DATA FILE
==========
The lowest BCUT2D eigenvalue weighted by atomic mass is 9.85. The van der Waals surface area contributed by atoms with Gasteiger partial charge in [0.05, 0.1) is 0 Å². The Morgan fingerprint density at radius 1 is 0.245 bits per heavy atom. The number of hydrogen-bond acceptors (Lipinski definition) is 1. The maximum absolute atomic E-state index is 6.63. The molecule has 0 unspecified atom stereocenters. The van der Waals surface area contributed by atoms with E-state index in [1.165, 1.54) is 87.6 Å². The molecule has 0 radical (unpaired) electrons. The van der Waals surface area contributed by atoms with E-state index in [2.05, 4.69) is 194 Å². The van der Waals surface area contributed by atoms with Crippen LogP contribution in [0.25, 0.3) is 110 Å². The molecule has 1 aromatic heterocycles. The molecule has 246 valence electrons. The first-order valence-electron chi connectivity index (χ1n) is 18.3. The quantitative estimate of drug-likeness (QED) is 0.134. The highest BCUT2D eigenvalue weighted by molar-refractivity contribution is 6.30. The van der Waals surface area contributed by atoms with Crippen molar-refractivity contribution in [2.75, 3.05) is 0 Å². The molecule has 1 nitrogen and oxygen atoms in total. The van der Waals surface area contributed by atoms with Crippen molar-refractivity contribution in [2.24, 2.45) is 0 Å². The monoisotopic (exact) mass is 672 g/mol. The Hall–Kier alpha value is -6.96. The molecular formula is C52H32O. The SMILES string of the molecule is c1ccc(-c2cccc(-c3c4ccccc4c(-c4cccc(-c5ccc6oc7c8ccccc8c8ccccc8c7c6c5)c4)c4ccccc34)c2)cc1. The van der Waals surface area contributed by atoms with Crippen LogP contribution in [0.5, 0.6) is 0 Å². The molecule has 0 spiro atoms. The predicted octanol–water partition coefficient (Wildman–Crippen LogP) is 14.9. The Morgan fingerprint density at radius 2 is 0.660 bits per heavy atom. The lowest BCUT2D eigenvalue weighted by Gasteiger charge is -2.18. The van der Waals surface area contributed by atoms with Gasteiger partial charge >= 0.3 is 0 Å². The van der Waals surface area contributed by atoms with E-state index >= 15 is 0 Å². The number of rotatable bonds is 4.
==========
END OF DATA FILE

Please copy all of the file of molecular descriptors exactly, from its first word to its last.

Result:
The lowest BCUT2D eigenvalue weighted by atomic mass is 9.85. The van der Waals surface area contributed by atoms with Gasteiger partial charge in [0.05, 0.1) is 0 Å². The Morgan fingerprint density at radius 1 is 0.245 bits per heavy atom. The number of hydrogen-bond acceptors (Lipinski definition) is 1. The maximum absolute atomic E-state index is 6.63. The molecule has 0 unspecified atom stereocenters. The van der Waals surface area contributed by atoms with E-state index in [1.165, 1.54) is 87.6 Å². The molecule has 0 radical (unpaired) electrons. The van der Waals surface area contributed by atoms with E-state index in [2.05, 4.69) is 194 Å². The van der Waals surface area contributed by atoms with Crippen LogP contribution in [0.25, 0.3) is 110 Å². The molecule has 1 aromatic heterocycles. The molecule has 246 valence electrons. The first-order valence-electron chi connectivity index (χ1n) is 18.3. The quantitative estimate of drug-likeness (QED) is 0.134. The highest BCUT2D eigenvalue weighted by molar-refractivity contribution is 6.30. The van der Waals surface area contributed by atoms with Crippen molar-refractivity contribution in [2.75, 3.05) is 0 Å². The molecule has 1 nitrogen and oxygen atoms in total. The van der Waals surface area contributed by atoms with Crippen molar-refractivity contribution in [2.24, 2.45) is 0 Å². The monoisotopic (exact) mass is 672 g/mol. The Hall–Kier alpha value is -6.96. The molecular formula is C52H32O. The SMILES string of the molecule is c1ccc(-c2cccc(-c3c4ccccc4c(-c4cccc(-c5ccc6oc7c8ccccc8c8ccccc8c7c6c5)c4)c4ccccc34)c2)cc1. The van der Waals surface area contributed by atoms with Crippen LogP contribution in [0.5, 0.6) is 0 Å². The molecule has 0 spiro atoms. The predicted octanol–water partition coefficient (Wildman–Crippen LogP) is 14.9. The Morgan fingerprint density at radius 2 is 0.660 bits per heavy atom. The lowest BCUT2D eigenvalue weighted by Gasteiger charge is -2.18. The van der Waals surface area contributed by atoms with Gasteiger partial charge >= 0.3 is 0 Å². The van der Waals surface area contributed by atoms with E-state index >= 15 is 0 Å². The number of rotatable bonds is 4.